The actor is quick to admit the Saint has an unfair advantage over Jesse. “It helps being indestructible,” he laughs. “That’s pretty handy. They shoot me at one point with about 45 different weapons, which is a very disconcerting feeling by the way. I was standing on a highway and they’re all lined up with all these different guns – machine guns, shotguns, pistols, everything – and they all fired at me at once. It was pretty strange.”

Is there a chance the Saint’s pursuit of Jesse could end before it even begins, given that he’s able to resist the Word of God? “It’s something we’ve been exploring,” McTavish explains, “particularly in episode 6. They needed to find something to break the Saint... He doesn’t respond to the word of God, because he has no soul. And if he doesn’t respond to the word of God then he really is unstoppable. 

"Sam [Catlin, showrunner] and Seth and Evan [Goldberg] said, ‘How can we get out of that?’ What they do is they give me a little piece of Jesse’s soul. Pretending that I’m gonna be reunited with my family, Jesse gives me the soul, and in doing that he can now use the word of God on me. So I become impotent around him, and at the end of this particular episode he sticks me in an armoured car and sinks me to the bottom of the swamp, thinking foolishly that that’s gonna stop me...

“But what’s interesting from a character point of view is once he gets the soul it changes him. He becomes more human. What that allows in story terms down the line is really interesting, the relationship that can then build between Jesse’s character and the Saint’s character and all of them.”

In the meantime, things aren’t looking too good for our heroes. Having made their way to New Orleans, they’re crashing in a seedy apartment that belongs to an old associate of Cassidy’s. SFX takes a quick walk through the dimly lit set, and notices wallpaper peeling off the walls and coffee mugs endorsing 50-year-old political campaigns. But we’re soon shooed away so Negga can perform a stunt — wearing a full harness beneath her jacket — in which Tulip is dragged across the apartment’s floor by someone... or something.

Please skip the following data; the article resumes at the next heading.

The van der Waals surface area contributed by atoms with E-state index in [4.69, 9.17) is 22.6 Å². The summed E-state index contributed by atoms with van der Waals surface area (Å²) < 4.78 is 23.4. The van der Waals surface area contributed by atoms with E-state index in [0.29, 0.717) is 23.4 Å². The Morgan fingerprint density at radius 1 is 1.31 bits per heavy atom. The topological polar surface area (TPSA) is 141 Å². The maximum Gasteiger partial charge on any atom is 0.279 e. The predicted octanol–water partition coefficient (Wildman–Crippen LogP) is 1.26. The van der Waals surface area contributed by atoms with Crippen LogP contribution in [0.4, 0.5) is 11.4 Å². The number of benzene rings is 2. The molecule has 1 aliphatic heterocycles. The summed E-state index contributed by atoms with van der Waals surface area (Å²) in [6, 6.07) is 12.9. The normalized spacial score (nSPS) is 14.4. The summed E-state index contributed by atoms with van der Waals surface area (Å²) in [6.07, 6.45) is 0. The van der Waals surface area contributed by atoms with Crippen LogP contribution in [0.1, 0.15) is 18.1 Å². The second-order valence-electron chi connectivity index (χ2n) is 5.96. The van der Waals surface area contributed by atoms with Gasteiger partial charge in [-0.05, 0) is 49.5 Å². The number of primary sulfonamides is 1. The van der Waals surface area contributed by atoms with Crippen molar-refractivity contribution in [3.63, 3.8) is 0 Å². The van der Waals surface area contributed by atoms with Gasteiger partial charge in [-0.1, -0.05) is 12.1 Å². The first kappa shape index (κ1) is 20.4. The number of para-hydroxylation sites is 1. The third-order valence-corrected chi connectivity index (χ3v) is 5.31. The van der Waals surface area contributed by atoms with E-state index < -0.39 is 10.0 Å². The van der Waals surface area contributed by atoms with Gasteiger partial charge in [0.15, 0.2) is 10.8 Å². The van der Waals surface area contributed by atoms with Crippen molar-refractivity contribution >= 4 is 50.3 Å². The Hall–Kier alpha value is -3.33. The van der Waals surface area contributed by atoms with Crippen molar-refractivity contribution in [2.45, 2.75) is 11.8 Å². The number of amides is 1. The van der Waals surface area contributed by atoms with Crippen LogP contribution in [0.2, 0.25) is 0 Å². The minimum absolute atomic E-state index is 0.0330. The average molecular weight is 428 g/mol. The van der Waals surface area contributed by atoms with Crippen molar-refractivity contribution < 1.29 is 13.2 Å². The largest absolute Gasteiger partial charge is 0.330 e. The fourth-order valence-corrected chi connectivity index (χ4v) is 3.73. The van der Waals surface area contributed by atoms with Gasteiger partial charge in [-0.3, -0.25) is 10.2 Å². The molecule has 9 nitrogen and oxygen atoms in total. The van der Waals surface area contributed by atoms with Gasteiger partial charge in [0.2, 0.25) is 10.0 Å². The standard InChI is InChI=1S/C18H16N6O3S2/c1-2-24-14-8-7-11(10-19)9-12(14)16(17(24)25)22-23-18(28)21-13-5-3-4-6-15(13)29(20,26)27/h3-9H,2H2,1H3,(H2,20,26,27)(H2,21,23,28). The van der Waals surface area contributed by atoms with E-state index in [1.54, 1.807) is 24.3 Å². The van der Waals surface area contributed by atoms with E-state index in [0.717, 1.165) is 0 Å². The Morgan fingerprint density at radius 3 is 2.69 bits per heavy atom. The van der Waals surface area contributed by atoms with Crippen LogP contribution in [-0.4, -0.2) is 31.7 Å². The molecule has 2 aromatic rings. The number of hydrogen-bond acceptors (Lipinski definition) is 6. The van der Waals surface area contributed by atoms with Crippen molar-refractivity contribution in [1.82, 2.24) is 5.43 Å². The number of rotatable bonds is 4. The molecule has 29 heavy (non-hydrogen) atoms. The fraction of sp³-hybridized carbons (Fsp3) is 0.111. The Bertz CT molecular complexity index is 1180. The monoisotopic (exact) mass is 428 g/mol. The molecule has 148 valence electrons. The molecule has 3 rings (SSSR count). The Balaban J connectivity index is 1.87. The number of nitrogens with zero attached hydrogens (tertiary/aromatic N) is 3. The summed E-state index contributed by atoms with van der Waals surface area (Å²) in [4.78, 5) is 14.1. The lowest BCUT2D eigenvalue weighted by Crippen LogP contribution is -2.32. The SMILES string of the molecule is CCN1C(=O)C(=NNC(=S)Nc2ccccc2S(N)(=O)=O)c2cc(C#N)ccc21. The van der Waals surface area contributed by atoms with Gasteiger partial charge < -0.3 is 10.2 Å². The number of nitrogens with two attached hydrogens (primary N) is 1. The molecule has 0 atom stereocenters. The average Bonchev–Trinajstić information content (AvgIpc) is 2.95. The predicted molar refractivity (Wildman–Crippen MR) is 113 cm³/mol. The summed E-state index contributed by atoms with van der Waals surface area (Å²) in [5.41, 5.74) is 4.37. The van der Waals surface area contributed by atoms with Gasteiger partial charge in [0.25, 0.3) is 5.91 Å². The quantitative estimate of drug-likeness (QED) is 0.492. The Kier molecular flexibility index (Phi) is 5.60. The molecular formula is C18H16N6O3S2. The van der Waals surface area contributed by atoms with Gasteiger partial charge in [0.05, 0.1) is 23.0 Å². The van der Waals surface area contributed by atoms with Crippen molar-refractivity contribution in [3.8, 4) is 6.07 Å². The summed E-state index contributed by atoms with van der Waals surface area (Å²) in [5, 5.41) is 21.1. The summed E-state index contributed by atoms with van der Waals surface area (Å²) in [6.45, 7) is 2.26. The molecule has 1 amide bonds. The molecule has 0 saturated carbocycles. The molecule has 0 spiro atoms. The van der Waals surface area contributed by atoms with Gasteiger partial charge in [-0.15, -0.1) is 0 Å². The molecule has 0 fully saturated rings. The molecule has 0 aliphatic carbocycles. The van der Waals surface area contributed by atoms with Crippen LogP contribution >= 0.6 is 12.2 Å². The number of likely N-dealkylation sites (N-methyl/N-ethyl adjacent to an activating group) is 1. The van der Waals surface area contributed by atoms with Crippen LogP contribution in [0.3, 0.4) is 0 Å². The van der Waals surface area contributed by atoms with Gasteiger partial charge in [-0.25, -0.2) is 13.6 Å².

When we catch up with her afterwards we tell Negga the stunt looks painful. “Not at all. It’s just my acting,” she smiles, faux vanity betrayed by her sparkling Irish lilt. Will Tulip and Jesse rekindle their relationship this year? “Aside from being boyfriend-girlfriend and lovers, they’re best friends; and with all the tumult that comes from being best friends with someone since you’re knee-high. When you break up with your best friend, you miss them, you know? I think it’s as much about that and that companionship as it is about anything else. I don’t think she really needs any man in her life. She needs him in her life, specifically. They genuinely had fun, and she misses that.”

When it comes to fun, however, Gilgun appears to be the expert. During a break in shooting the next scene, he shows us the tattooed runes on his chest, half-covered in make-up, and explains how they’ve confounded the production team. “Tattoos are a big thing in the part of the world where I’m from, and when I had some time off after the first season I went and had a lot of tattoos done. I’d gone to Comic Con and had some of these done and said, ‘Seth, check my new tattoo out.’ He said, ‘Sweet. I like that!’ At no juncture did Seth say, ‘Stop doing it.’ So I thought, ‘I’ll carry on then.’ But we were drunk that night. I was super drunk on the beach. I mean I had to go home with one eye, try and focus on everything with just one eyeball.

“So I had all these tattoos done, and they said, ‘Can you stop doing that then? It’s just the continuity, it won’t match up.’” And what about playing fan-favourite Cassidy? “It’s ace,” says Gilgun. “I have a wonderful time being a drug addict vampire. Fucking sign me up, you know what I mean? I’ve been doing that for years, just without the vampire bit. ‘You’re gonna pay me to be a dickhead and I just have to say other people’s words?’ Yeah, it’s wonderful.”

Preacher season 2 premieres on June 25, 2017 on AMC in the US, and a day later on Amazon Prime in the UK.  For more sci-fi and fantasy news pick up a copy of SFX magazine now, or subscribe so you never miss an issue.